Gardening with Clematis: Design and Cultivationby Linda Beutler
Clematis are among the more versatile and diverse plants for any garden; few flowers can fill so many garden niches, from specimen plants to dwarf perennials, or container selections to multistory vines. Wherever they are found, their blooms never fail to induce rapture and awe. The carefully chosen clematis can't be equaled when planted in the right situation and
Clematis are among the more versatile and diverse plants for any garden; few flowers can fill so many garden niches, from specimen plants to dwarf perennials, or container selections to multistory vines. Wherever they are found, their blooms never fail to induce rapture and awe. The carefully chosen clematis can't be equaled when planted in the right situation and pruned in the right way, but horticultural horrors can ensue when beginners (or experts) overreach and force plants where they do not belong. Linda Beutler provides instructions for newcomers and master gardeners alike on plant selection, cultivation, and design, and debunks a few myths along the way. With a distinct nod to the wonderful traditions for growing clematis in the British Isles and Europe, she may be the first author to provide a distinctly American perspective on the subject. Filled with 115 beautiful photographs and the incalculable wisdom of hard-won experience, Gardening with Clematis will be required reading for all adventurous gardeners.
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Once you have decided on the function you want your clematis to serve, as well as their color and texture, you can begin the search for the species and cultivars that will meet your needs. If you are new to clematis, it is best to start with those vines recommended as being easiest to grow. You will see several cultivars and species repeated on more than one of the lists throughout this book, including a list of my ten favorites for beginners at the end of this chapter. These are your guides to which varieties are most accommodating and rewarding. If the clematis that strikes your fancy sounds like a challenge, however, do not underestimate the power of beginner's luck!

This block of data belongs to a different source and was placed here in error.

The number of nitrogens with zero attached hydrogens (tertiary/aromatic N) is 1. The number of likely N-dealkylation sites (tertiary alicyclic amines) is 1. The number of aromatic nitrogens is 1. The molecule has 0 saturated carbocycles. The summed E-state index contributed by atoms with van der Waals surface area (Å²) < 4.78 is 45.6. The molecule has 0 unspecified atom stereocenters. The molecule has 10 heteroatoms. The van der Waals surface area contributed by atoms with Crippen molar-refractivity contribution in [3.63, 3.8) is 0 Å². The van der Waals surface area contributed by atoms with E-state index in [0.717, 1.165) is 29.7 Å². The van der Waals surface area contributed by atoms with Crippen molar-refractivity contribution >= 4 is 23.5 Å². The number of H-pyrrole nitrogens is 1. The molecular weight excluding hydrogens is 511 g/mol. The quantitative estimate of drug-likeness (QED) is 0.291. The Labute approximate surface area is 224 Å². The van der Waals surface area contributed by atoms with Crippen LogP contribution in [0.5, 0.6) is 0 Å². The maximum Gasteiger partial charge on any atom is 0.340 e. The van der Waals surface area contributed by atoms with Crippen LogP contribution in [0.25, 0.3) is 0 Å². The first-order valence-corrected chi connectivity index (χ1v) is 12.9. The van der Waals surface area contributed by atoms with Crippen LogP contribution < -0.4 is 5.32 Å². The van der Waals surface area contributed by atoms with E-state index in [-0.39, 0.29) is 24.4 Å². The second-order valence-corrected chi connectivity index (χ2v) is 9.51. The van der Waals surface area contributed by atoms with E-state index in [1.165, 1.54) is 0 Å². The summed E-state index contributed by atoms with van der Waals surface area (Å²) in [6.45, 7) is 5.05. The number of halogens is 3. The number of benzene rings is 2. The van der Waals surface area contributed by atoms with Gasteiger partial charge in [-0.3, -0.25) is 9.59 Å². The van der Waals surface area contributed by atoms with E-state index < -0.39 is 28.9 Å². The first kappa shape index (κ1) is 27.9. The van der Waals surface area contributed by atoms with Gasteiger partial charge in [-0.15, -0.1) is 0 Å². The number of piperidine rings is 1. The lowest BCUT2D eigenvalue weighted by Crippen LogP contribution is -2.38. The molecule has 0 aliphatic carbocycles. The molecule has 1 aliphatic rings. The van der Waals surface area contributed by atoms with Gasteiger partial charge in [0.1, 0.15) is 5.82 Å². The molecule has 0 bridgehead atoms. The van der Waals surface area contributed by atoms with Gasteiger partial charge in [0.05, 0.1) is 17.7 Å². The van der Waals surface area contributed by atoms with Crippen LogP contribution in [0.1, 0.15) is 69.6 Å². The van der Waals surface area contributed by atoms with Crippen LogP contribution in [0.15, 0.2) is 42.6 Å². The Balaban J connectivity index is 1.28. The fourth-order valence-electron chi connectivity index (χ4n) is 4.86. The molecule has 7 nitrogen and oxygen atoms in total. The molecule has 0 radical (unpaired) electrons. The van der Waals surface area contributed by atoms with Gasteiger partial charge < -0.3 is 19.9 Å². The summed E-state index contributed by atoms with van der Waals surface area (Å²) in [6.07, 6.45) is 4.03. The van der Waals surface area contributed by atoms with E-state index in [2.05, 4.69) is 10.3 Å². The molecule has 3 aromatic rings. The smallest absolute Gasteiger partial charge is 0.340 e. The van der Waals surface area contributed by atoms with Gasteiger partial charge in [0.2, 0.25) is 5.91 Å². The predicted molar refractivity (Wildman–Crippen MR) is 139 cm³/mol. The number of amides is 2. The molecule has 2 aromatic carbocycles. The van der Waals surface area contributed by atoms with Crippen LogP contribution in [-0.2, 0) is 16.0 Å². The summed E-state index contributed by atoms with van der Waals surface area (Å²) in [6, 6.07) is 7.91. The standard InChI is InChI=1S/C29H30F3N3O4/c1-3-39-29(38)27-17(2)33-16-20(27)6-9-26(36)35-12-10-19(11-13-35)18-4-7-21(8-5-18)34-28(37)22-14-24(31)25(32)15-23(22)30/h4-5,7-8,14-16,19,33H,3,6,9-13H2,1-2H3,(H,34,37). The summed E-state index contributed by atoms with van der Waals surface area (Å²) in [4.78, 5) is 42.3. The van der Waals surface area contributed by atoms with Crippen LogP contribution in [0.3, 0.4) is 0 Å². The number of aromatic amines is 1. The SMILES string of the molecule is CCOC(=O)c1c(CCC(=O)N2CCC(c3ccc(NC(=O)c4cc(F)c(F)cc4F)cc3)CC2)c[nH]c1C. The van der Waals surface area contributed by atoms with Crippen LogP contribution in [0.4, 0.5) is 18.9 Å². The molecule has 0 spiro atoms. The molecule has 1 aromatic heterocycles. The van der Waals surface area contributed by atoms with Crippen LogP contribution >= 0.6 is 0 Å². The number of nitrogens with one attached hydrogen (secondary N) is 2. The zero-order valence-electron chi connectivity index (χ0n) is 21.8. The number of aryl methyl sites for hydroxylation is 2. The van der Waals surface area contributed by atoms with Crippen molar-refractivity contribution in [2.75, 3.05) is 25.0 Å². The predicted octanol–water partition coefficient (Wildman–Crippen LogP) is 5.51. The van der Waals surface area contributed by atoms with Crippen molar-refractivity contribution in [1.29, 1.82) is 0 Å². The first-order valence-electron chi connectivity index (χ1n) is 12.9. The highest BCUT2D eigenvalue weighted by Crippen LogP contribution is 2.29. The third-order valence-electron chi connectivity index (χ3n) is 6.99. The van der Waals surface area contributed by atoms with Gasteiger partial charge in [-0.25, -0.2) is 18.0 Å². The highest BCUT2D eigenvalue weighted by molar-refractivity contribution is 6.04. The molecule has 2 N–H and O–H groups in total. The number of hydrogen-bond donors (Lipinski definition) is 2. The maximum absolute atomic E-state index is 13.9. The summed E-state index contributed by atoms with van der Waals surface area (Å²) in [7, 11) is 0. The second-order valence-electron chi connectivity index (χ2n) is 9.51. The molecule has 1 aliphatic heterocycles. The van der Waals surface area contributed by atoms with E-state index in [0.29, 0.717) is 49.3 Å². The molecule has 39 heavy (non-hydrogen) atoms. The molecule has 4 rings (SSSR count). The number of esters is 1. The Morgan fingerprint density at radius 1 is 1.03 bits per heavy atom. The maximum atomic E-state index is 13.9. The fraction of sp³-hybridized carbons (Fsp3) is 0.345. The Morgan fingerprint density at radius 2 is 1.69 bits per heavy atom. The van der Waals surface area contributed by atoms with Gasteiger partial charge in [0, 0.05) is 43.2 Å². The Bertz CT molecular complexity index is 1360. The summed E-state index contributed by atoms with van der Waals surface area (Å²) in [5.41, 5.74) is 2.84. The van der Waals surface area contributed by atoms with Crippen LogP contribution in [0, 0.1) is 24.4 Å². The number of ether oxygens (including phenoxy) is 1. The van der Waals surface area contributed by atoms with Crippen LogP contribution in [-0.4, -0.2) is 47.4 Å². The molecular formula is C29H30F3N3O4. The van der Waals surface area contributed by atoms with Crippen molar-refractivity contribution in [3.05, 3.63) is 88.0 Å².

For now, let's start with the basics: selecting your new plant. When visiting your local garden center or specialty nursery, the choice of clematis will be overwhelming, and it's easy to have your head turned by a pretty face. It is best for your peace of mind to go forth armed with a list. If you find a plant you've been wanting, carefully examine the specimens offered for sale. Select a plant in the largest size pot you can afford, and try to avoid plants in small pots or on sale bare-rooted in boxes. If the plant you pick up does not show new roots through the drainage holes, or shows other signs of being recently repotted, pass it by.
Examine all the plants of the variety you're shopping for to see how many stems are emerging from the soil — the more, the merrier. If I have the choice of two plants — one about to bloom atop a frail stem and one with several stems and lush growth but no bloom — experience has taught me to opt for the multistemmed plant. This is the vine that will reap the greatest rewards in the long run. When it comes to clematis, the instant gratification of ready blooms can distract from the fact that you may have selected a fragile plant with a less than robust root system, a plant that may be easily damaged during transport and transplanting, a plant that may be more vulnerable to pests and disease and is less able to make a quick recovery.
Sometimes you must select a plant with just one shoot holding up the top growth, this being the only choice to get the cultivar you want. Plan to prune it rather hard when you get it home, even if you cannot plant it right away. At garden centers and nurseries, clematis are usually grown in pots with a 3-ft.-tall hardwood or bamboo stake affixed inside. Remove any growth stretching or drooping beyond the stake. This may mean cutting off blooms and buds. If you have reason to believe the plant is misnamed, as unfortunately happens from time to time, let it bloom before pruning it. Assure yourself of the plant's identity, then cut it back, leaving three to four nodes on the stem before planting. (Nodes are the joints or junctions where the leaves emerge from the main stem.) When you've bought a plant with extremely lush top growth, feel confident about pruning it down to only
Meet the Author
Linda Beutler has been the curator of the Rogerson Clematis Collection since 2007, and in 2013, she was elected the first woman and first American president of the International Clematis Society. She is an active member of the Hardy Plant Society of Oregon and many other garden and plant societies. She lectures nationally on numerous gardening topics and is a garden writer for both local and national publications, including Organic Gardening, Pacific Horticulture, and Portrait of Portland.
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